Christopher Rein, CTO of New Jersey

New Jersey’s technology priorities heading into 2023 can be thought of as having two major components — resident experience improvement with digitization, and legacy technical debt reduction. For me personally, the focus is on 5 c’s that are heavily interrelated: collaboration, communication, commonality, consolidation and compliance.

In the past three years, many of our state agencies were faced with a massive spike in demand with the onset of the pandemic, and through the efforts of various teams across these agencies, capacity was added and many services were pushed online from prior being transacted on paper or requiring in-person contact. These were pockets of quick response — individual projects undertaken under often extreme circumstances to meet an immediate need. Heroes emerged and New Jersey owes a debt of gratitude to them.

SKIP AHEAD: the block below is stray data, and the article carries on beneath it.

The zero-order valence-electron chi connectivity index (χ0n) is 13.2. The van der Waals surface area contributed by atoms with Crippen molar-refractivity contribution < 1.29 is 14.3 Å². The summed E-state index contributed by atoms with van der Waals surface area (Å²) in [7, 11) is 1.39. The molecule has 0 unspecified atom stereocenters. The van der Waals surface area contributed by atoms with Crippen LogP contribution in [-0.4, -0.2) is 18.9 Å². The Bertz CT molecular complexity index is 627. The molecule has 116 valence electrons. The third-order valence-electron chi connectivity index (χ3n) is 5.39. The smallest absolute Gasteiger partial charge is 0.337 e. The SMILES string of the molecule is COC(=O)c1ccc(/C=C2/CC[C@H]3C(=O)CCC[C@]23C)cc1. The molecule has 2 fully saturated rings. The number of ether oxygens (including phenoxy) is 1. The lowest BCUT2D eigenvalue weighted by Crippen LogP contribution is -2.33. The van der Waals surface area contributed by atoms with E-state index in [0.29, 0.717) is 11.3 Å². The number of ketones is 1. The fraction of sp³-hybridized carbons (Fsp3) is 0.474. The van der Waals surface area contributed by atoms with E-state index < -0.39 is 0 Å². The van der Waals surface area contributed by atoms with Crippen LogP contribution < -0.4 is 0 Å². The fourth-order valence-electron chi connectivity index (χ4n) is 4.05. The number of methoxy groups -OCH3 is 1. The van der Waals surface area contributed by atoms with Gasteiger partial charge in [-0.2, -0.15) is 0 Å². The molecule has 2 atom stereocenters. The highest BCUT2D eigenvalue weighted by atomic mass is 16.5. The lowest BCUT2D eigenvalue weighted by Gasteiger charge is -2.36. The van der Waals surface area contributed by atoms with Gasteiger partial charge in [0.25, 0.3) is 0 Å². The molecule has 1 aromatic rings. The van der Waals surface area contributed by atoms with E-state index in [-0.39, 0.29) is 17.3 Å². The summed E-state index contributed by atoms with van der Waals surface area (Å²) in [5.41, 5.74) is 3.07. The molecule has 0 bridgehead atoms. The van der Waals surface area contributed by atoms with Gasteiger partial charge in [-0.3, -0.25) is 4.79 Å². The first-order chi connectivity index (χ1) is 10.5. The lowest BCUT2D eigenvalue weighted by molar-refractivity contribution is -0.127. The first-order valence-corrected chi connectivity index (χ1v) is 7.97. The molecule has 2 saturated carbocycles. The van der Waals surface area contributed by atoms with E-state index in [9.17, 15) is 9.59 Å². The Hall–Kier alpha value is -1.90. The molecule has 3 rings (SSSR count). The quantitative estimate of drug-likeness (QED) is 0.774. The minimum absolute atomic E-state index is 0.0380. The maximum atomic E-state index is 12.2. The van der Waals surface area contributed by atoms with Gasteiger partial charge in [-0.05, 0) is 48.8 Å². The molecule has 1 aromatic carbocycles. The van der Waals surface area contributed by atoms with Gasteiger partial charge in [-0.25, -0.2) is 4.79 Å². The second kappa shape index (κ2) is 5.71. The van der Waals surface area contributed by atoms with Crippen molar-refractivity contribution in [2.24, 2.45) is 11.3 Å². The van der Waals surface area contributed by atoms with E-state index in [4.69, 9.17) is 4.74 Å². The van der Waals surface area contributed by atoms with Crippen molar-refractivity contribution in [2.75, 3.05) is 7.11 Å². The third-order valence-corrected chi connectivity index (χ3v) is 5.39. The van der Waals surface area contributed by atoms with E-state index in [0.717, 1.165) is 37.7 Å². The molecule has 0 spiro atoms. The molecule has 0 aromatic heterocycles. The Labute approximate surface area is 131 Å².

But these implementations were often disparate. Different vendors — sometimes using a different web presence and different technologies — resulted in digital services that at times were disparate. A resident that wants to interact with digital New Jersey sees varying types of “look-and-feel” as well as multiple identity and credentialing presentations. Our efforts have begun to shift towards ensuring that each new system implemented or that undergoes a substantial upgrade or modernization, takes on a more common branding of New Jersey and operates on resilient and stable infrastructure.

Colin Wood

Written by Colin Wood

Colin Wood is the editor in chief of StateScoop and EdScoop. He's reported on government information technology policy for more than a decade, on topics including cybersecurity, IT governance and public safety.

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